At 11:30 p.m. on September 13, 2013, in Larimer County, Colorado, in response to a slow-moving cold front dropping record amounts of rainfall, the U.S. Bureau of Reclamation opened the flood gates of the Olympus Dam, which Reclamation controls and operates as part of the Big Thompson Project. The results were swift and devastating. Homes and businesses in the path of the sudden and enormous release of water were destroyed. Elizabeth Orr, Howard Carman, and Lena Carman, who lived in the Big Thompson River Canyon, were among those homeowners affected by the flooding of their property.
Last December they sued Reclamation for a taking in the U.S. Court of Federal Claims. Orr v. United States, No. 18-1894L. They alleged that Reclamation’s conscious decision to release water from the Olympus Dam created a certainty that their property would be destroyed. They further alleged that Reclamation chose to sacrifice their property to protect the greater public good and to save human lives that would have lost had the Dam broke under the pressure of the excessive rainfall.
The Government moved to dismiss the lawsuit, arguing that Reclamation was merely exercising its police powers to protect the public in an emergency, and therefore was not liable for a taking.
Surviving a motion to dismiss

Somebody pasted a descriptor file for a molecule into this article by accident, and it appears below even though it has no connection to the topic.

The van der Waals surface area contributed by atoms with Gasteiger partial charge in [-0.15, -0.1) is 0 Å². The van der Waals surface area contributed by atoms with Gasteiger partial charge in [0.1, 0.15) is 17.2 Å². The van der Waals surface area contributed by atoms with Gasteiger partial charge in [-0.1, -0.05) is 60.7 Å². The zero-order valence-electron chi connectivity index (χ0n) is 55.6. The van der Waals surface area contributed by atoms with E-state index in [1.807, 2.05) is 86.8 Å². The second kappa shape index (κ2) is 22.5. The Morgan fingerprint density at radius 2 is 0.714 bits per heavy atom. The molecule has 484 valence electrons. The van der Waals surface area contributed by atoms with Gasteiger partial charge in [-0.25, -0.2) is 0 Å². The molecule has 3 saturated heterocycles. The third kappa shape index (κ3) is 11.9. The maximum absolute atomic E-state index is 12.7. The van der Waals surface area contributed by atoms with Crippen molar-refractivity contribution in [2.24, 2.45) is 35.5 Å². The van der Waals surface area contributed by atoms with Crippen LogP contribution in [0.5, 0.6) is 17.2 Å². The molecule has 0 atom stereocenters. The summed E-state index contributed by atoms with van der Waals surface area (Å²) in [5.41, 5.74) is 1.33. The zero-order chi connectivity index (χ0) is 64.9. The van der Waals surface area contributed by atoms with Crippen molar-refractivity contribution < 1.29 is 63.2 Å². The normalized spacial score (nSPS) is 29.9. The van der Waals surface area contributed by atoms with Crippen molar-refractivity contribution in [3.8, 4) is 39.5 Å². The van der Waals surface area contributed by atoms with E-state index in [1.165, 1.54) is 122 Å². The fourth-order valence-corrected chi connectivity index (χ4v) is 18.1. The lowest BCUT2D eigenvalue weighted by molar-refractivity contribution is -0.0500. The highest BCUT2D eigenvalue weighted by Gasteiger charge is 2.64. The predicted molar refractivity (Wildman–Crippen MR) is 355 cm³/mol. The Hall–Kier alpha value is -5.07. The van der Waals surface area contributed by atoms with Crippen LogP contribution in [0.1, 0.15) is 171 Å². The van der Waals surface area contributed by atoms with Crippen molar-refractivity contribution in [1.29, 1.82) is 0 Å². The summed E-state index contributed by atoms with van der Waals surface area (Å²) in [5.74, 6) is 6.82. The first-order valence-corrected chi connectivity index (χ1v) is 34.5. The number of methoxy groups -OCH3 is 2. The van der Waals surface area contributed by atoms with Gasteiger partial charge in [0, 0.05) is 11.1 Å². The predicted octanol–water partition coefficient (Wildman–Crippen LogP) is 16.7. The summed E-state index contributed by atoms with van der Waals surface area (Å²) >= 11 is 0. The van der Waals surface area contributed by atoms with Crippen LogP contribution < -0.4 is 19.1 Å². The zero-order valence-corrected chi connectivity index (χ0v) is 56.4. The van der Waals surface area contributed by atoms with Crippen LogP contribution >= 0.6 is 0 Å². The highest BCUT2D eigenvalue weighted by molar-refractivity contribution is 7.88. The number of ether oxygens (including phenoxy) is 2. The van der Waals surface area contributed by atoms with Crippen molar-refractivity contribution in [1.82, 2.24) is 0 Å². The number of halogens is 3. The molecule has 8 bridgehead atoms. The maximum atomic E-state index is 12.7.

To stay in court, the plaintiff had to properly allege in the complaint two elements of a taking: that they possessed a cognizable property interest in the subject of the alleged taking. A cognizable property interest includes the right of possession, use, or disposal of property.
They must also plausibly allege that taking that property occurred, without payment of just compensation. In a flooding case, the court analyzes five factors to determine if a taking has occurred: (1) the duration of the physical invasion, (2) causation, (3) the degree to which the invasion is intended or the foreseeability of the result of the authorized government action, (4) the owner’s reasonable investment-backed expectations regarding the land’s use, and (5) the severity of the interference.
The doctrine of necessity
The Government also argued that the complaint failed to state a taking claim because the Government was acting to protect the public in an extreme emergency. Citing to the doctrine of necessity, which immunizes the Government against taking liability, the Government argued that the doctrine applied because there was “an imminent danger and an actual emergency giving rise to actual necessity.”
The Government asserted that here Reclamation increased the release flow of Olympus Dam as a response to the storm that would cause a breach in the dam and pose a grave threat to the lives and property of the people during a state of emergency.
The trial court denied the Government’s motion to dismiss, explaining that the taking claim alleged was factually intense. The court explained that the plaintiffs would be given the opportunity to develop facts to support their claims. But the court warned that it may be open to considering a motion for summary judgment if plaintiffs failed to develop facts to support their claims.